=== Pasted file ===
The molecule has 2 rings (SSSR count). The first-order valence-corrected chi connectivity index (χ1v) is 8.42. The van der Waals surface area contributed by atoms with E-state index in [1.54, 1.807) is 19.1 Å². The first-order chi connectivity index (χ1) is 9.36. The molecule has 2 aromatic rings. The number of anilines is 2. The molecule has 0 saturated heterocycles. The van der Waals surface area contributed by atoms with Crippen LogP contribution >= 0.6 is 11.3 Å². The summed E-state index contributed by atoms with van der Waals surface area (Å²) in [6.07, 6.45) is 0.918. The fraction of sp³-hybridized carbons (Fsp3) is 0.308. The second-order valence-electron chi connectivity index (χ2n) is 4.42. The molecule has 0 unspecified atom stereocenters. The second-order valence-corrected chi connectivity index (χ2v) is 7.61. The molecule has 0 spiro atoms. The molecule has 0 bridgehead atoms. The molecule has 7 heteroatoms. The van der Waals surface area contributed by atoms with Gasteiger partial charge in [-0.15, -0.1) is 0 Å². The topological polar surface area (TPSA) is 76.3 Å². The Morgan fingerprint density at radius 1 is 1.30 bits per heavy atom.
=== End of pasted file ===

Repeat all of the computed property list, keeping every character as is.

The molecule has 2 rings (SSSR count). The first-order valence-corrected chi connectivity index (χ1v) is 8.42. The van der Waals surface area contributed by atoms with E-state index in [1.54, 1.807) is 19.1 Å². The first-order chi connectivity index (χ1) is 9.36. The molecule has 2 aromatic rings. The number of anilines is 2. The molecule has 0 saturated heterocycles. The van der Waals surface area contributed by atoms with Crippen LogP contribution >= 0.6 is 11.3 Å². The summed E-state index contributed by atoms with van der Waals surface area (Å²) in [6.07, 6.45) is 0.918. The fraction of sp³-hybridized carbons (Fsp3) is 0.308. The second-order valence-electron chi connectivity index (χ2n) is 4.42. The molecule has 0 unspecified atom stereocenters. The second-order valence-corrected chi connectivity index (χ2v) is 7.61. The molecule has 0 spiro atoms. The molecule has 0 bridgehead atoms. The molecule has 7 heteroatoms. The van der Waals surface area contributed by atoms with Gasteiger partial charge in [-0.15, -0.1) is 0 Å². The topological polar surface area (TPSA) is 76.3 Å². The Morgan fingerprint density at radius 1 is 1.30 bits per heavy atom.